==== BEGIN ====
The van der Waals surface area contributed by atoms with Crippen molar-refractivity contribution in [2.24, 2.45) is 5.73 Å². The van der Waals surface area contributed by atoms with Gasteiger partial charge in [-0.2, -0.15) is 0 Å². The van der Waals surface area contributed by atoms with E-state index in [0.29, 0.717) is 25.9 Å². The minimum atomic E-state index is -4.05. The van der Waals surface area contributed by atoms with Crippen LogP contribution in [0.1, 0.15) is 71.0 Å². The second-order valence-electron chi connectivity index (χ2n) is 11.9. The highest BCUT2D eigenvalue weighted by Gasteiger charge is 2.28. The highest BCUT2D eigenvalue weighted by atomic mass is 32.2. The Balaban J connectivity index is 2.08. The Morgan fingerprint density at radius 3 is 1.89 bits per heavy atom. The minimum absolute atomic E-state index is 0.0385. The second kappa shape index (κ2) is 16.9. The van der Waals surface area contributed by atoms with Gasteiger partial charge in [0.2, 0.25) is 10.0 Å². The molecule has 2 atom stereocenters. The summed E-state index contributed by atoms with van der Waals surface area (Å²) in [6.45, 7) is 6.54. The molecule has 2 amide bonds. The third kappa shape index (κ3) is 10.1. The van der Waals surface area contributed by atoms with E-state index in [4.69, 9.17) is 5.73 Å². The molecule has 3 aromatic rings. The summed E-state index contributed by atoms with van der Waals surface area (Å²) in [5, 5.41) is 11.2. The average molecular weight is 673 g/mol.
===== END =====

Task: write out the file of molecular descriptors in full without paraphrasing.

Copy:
The van der Waals surface area contributed by atoms with Crippen molar-refractivity contribution in [2.24, 2.45) is 5.73 Å². The van der Waals surface area contributed by atoms with Gasteiger partial charge in [-0.2, -0.15) is 0 Å². The van der Waals surface area contributed by atoms with E-state index in [0.29, 0.717) is 25.9 Å². The minimum atomic E-state index is -4.05. The van der Waals surface area contributed by atoms with Crippen LogP contribution in [0.1, 0.15) is 71.0 Å². The second-order valence-electron chi connectivity index (χ2n) is 11.9. The highest BCUT2D eigenvalue weighted by Gasteiger charge is 2.28. The highest BCUT2D eigenvalue weighted by atomic mass is 32.2. The Balaban J connectivity index is 2.08. The Morgan fingerprint density at radius 3 is 1.89 bits per heavy atom. The minimum absolute atomic E-state index is 0.0385. The second kappa shape index (κ2) is 16.9. The van der Waals surface area contributed by atoms with Gasteiger partial charge in [0.2, 0.25) is 10.0 Å². The molecule has 2 atom stereocenters. The summed E-state index contributed by atoms with van der Waals surface area (Å²) in [6.45, 7) is 6.54. The molecule has 2 amide bonds. The third kappa shape index (κ3) is 10.1. The van der Waals surface area contributed by atoms with E-state index in [4.69, 9.17) is 5.73 Å². The molecule has 3 aromatic rings. The summed E-state index contributed by atoms with van der Waals surface area (Å²) in [5, 5.41) is 11.2. The average molecular weight is 673 g/mol.